Wednesday, March 19, 2014


[IWS] BLS: COUNTY EMPLOYMENT AND WAGES Third Quarter 2013 [19 March 2014]

IWS Documented News Service


Institute for Workplace Studies----------------- Professor Samuel B. Bacharach

School of Industrial & Labor Relations-------- Director, Institute for Workplace Studies

Cornell University

16 East 34th Street, 4th floor---------------------- Stuart Basefsky

New York, NY 10016 -------------------------------Director, IWS News Bureau



COUNTY EMPLOYMENT AND WAGES Third Quarter 2013 [19 March 2014]


[full-text, 21 pages]


Supplemental Files Table of Contents



From September 2012 to September 2013, employment increased in 286 of the 334 largest U.S.

counties, the U.S. Bureau of Labor Statistics reported today. Fort Bend, Texas, had the largest increase,

with a gain of 6.0 percent over the year, compared with national job growth of 1.7 percent. Within Fort

Bend, the largest employment increase occurred in leisure and hospitality, which gained 2,234 jobs over

the year (12.1 percent). Peoria, Ill., had the largest over-the-year decrease in employment among the

largest counties in the U.S. with a loss of 3.7 percent. County employment and wage data are compiled

under the Quarterly Census of Employment and Wages (QCEW) program, which produces detailed

information on county employment and wages within 6 months after the end of each quarter.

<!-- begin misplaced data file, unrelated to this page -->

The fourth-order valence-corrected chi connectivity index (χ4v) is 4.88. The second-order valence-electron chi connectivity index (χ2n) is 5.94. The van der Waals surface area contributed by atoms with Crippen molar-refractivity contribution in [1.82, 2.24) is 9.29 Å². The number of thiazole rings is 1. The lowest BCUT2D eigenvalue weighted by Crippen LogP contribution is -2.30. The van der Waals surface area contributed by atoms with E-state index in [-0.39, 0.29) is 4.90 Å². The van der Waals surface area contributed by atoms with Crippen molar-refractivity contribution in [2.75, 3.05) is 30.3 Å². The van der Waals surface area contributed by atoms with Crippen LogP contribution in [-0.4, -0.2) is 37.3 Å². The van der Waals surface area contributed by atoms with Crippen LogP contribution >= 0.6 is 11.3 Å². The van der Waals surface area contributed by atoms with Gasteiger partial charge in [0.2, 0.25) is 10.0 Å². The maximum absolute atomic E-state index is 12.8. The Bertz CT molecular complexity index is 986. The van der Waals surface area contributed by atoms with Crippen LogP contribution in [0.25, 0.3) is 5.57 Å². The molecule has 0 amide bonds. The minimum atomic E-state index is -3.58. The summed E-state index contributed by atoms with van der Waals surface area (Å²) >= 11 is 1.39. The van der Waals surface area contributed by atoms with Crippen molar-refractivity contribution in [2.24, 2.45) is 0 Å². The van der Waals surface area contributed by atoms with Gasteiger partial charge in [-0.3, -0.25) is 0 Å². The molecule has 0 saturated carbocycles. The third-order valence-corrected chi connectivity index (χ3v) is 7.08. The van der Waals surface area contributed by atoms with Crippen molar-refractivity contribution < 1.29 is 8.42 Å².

The U.S. average weekly wage increased over the year by 1.9 percent to $922 in the third quarter of

2013. San Mateo, Calif., had the largest over-the-year increase in average weekly wages with a gain of

9.9 percent. Within San Mateo, an average weekly wage gain of $2,359, or 82.1 percent, in information

made the largest contribution to the increase in average weekly wages. Pinellas, Fla., experienced the

largest decrease in average weekly wages with a loss of 4.3 percent over the year.


AND MUCH MORE...including TABLES....




This information is provided to subscribers, friends, faculty, students and alumni of the School of Industrial & Labor Relations (ILR). It is a service of the Institute for Workplace Studies (IWS) in New York City. Stuart Basefsky is responsible for the selection of the contents which is intended to keep researchers, companies, workers, and governments aware of the latest information related to ILR disciplines as it becomes available for the purposes of research, understanding and debate. The content does not reflect the opinions or positions of Cornell University, the School of Industrial & Labor Relations, or that of Mr. Basefsky and should not be construed as such. The service is unique in that it provides the original source documentation, via links, behind the news and research of the day. Use of the information provided is unrestricted. However, it is requested that users acknowledge that the information was found via the IWS Documented News Service.



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